An estimated 20,000 indigenous children taken from their families starting in the 1960s and placed for adoption or fostering will share in a Can$800 million (US$640 million) payout, the government announced Friday.
The so-called "Sixties Scoop" saw them placed with primarily white middle-class families in Canada, the United States and overseas.
In recent years, as the children grew into adults and became aware of their past, several lawsuits and class actions were filed over their loss of aboriginal identity, claiming in court documents that it resulted in psychiatric disorders, substance abuse, unemployment, violence and suicides.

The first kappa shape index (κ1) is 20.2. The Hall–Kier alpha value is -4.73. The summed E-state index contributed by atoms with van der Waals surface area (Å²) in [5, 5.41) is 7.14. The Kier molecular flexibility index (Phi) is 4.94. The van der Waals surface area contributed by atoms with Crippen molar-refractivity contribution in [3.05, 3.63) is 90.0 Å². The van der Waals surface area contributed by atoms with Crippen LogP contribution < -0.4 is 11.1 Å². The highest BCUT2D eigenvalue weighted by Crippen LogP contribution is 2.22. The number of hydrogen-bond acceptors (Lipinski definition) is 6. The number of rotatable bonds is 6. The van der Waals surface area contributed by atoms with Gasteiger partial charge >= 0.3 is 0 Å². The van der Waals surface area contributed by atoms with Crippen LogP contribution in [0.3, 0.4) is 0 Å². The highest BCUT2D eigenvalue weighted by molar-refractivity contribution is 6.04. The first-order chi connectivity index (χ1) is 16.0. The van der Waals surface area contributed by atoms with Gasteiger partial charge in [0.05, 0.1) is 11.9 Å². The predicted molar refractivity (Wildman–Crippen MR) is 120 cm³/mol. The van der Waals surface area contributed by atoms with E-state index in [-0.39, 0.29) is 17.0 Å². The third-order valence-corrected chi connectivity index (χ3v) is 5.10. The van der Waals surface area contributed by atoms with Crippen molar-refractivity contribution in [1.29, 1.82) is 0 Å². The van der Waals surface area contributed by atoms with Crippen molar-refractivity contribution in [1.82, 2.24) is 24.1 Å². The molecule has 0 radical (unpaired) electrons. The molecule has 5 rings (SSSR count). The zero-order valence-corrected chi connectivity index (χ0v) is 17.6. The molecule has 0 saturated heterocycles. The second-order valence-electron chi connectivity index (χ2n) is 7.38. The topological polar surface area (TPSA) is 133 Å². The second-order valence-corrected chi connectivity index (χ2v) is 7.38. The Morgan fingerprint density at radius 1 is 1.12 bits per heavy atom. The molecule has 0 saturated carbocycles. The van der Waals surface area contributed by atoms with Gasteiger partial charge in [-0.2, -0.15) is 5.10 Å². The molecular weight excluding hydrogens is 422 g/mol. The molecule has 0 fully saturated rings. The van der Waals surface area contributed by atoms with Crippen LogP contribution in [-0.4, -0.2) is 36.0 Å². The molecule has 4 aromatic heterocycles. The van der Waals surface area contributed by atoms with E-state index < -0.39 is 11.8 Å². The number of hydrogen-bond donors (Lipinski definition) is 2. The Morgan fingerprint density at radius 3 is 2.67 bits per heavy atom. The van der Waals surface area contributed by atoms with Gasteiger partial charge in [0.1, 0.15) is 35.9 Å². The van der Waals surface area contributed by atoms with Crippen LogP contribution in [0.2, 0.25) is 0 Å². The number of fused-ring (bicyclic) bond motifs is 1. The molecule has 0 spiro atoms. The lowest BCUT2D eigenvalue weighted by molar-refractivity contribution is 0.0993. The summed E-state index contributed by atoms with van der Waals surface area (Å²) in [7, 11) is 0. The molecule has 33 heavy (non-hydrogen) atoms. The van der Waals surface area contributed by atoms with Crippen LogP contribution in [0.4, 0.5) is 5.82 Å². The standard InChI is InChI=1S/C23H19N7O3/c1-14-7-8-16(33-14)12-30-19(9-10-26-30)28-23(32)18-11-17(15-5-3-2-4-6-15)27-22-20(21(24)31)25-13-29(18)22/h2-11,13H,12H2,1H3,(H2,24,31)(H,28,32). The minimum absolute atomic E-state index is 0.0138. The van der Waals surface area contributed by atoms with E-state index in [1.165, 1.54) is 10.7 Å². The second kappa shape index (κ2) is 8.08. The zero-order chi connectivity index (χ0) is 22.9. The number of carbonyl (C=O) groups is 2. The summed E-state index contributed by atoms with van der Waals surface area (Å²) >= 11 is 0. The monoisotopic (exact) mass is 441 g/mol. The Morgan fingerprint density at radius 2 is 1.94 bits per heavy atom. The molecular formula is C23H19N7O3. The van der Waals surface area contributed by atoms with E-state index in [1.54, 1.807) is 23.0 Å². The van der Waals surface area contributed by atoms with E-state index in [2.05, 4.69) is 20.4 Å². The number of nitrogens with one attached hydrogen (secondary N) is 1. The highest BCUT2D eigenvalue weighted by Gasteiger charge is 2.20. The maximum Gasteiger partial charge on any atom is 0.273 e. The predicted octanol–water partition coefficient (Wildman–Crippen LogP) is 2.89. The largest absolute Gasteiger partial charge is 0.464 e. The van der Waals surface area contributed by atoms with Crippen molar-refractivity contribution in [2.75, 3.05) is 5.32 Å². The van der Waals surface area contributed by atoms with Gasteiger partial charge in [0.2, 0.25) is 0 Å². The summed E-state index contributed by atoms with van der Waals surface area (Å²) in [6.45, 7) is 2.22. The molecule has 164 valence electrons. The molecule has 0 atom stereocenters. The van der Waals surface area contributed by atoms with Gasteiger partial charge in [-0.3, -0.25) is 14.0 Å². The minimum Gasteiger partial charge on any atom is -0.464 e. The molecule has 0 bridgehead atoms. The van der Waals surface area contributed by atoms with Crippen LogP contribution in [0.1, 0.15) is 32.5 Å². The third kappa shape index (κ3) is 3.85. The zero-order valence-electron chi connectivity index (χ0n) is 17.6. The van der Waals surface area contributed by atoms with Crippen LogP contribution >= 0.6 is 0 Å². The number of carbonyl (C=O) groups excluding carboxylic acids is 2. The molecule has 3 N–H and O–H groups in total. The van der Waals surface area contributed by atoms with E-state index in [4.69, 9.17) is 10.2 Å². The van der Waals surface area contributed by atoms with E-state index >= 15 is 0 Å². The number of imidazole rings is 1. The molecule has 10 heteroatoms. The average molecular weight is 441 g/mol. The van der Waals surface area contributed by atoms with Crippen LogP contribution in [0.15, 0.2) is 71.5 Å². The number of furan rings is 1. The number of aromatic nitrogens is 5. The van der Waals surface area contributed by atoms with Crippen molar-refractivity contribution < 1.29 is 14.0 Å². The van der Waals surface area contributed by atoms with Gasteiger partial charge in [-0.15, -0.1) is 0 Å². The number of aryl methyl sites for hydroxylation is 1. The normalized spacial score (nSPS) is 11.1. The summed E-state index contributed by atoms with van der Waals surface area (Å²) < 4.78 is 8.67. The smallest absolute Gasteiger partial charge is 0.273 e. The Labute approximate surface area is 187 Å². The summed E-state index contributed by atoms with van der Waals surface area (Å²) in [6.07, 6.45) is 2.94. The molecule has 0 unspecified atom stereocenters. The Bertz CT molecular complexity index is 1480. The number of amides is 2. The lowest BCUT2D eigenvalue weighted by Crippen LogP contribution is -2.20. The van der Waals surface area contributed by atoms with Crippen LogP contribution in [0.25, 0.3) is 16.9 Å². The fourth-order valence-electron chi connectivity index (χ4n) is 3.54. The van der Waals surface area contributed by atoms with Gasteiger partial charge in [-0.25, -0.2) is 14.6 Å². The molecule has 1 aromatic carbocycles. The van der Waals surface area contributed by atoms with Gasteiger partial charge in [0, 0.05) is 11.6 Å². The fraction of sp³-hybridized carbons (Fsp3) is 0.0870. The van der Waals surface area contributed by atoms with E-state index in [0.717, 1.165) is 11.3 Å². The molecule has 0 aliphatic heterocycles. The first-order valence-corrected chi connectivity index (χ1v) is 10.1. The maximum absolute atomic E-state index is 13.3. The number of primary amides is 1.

"People affected by the '60s Scoop have told us that the loss of their culture and language are among the worst kinds of harm that they suffered," Indigenous Relations Minister Carolyn Bennett told a press conference, flanked by Scoop survivors.
"That is why our government is responding directly to remedy the ill-advised (policies) of the past."
Starting in 1874, 150,000 Indian, Inuit and Metis children in Canada were forcibly enrolled in 139 boarding schools run by Christian churches -- including the Catholic Church -- on behalf of the federal government in an effort to integrate them into society.
Many survivors alleged abuse by headmasters and teachers, who stripped them of their culture and language. At least 3,200 students never returned home. Ottawa formally apologized in 2008 for the "cultural genocide," as part of a Can$1.9 billion settlement with former students.